April 12, 2011

Alien (1979)



"A mining ship, investigating a suspected SOS, lands on a distant planet. The crew discovers some strange creatures and investigates."

If someone ever told me that they had never seen the original "Alien", not only would I not believe them, but I'd probably laugh at them too. This sci-fi slasher movie has been available in so many formats, shown on TV thousands of times all over the world, and has so much merchandise available for it that, even if you haven't ever watched it, you'd still know exactly what it was all about and who was in it just through hearsay.

When VHS tapes started to get replaced by DVDs, "Alien" was actually the first DVD that I ever bought although I had to return it several times to get one that worked properly. It seems that DVD authoring errors have plagued this movie right up to the famous HMV recall of the "Alien Quadrilogy" box set which is a shame.

I now own three different DVD versions of "Alien" due to changing countries and because I'm greedy. I chose to rewatch the "Director's Cut", and without Googling, I really can't tell you the differences between it and the original theatrical release. Any additions or cuts are either so subtle that I missed them, or I've seen "Alien" so many times that I just wasn't paying enough attention. I think Veronica Cartwright slaps Sigourney Weaver in the "Director's Cut" but not in the original although, as far as I care, it might be the other way around. Whatever version of "Alien" you watch, it's still the same story.

Now I may well be a bit of an expert when it comes to horror movies purely due to the sheer number of them that I've watched over the years, but when it comes to science fiction, I usually couldn't care less about it. Yes, I know that the space ship in "Alien" is called the Nostromo and its crew are made up of some kind of "space truckers", but as for the little technical details about who they are working for or what happened between now and the future that the whole thing is set in, I have no idea. "Alien" is just a horror movie set in space as much as it matters to me. It could be the same scenario on a plane, a boat or set in a cabin in the woods, but it's still a slasher film with a big predatory monster doing all the killing rather than some deranged guy in a mask.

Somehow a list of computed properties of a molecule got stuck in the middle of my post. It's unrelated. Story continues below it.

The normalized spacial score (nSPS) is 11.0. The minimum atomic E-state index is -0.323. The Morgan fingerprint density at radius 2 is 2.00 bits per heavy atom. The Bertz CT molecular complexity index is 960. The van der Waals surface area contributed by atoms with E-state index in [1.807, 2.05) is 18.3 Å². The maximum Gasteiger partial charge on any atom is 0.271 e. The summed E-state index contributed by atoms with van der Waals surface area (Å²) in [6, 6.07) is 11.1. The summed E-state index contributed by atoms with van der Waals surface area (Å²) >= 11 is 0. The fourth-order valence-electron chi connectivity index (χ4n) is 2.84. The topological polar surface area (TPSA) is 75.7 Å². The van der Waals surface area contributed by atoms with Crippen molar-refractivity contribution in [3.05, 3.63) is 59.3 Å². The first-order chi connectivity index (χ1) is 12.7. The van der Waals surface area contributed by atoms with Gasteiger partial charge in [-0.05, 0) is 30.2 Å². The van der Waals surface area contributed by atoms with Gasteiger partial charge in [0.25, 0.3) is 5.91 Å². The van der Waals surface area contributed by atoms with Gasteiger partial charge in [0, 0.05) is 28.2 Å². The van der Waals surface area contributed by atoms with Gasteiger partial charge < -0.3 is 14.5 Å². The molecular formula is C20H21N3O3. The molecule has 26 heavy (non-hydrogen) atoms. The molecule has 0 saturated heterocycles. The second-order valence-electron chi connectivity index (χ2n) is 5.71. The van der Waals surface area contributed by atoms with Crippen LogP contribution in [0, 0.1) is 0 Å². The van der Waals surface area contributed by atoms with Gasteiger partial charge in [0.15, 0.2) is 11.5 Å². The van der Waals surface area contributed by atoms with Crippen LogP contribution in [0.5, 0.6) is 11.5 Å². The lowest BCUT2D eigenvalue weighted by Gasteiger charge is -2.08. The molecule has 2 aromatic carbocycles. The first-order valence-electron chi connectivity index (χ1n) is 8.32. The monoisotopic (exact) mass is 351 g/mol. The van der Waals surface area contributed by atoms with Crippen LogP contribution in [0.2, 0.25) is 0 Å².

I also know that the alien itself was designed by H.R Giger, and although I'm not consciously familiar with anything else that the Swiss surrealist artist has done, I'd bet a ton of money on the fact that it was probably the best work he ever did. Giger's alien is now such a ridiculously iconic figure that the few glimpses that you actually have of it in "Alien" don't really matter. You know that it's something big and nasty with several sets of teeth and claws which is going to hurt you severely if you are stupid enough to get yourself caught by it.

If "Alien" has any flaws at all as a movie then it's simply the cliché of a group of people who should know better deciding to split up into smaller groups to try and track the monster down and kill it. That scenario had been done to death even before Ridley Scott had the genius idea to set the whole thing in space where "no one can hear you scream".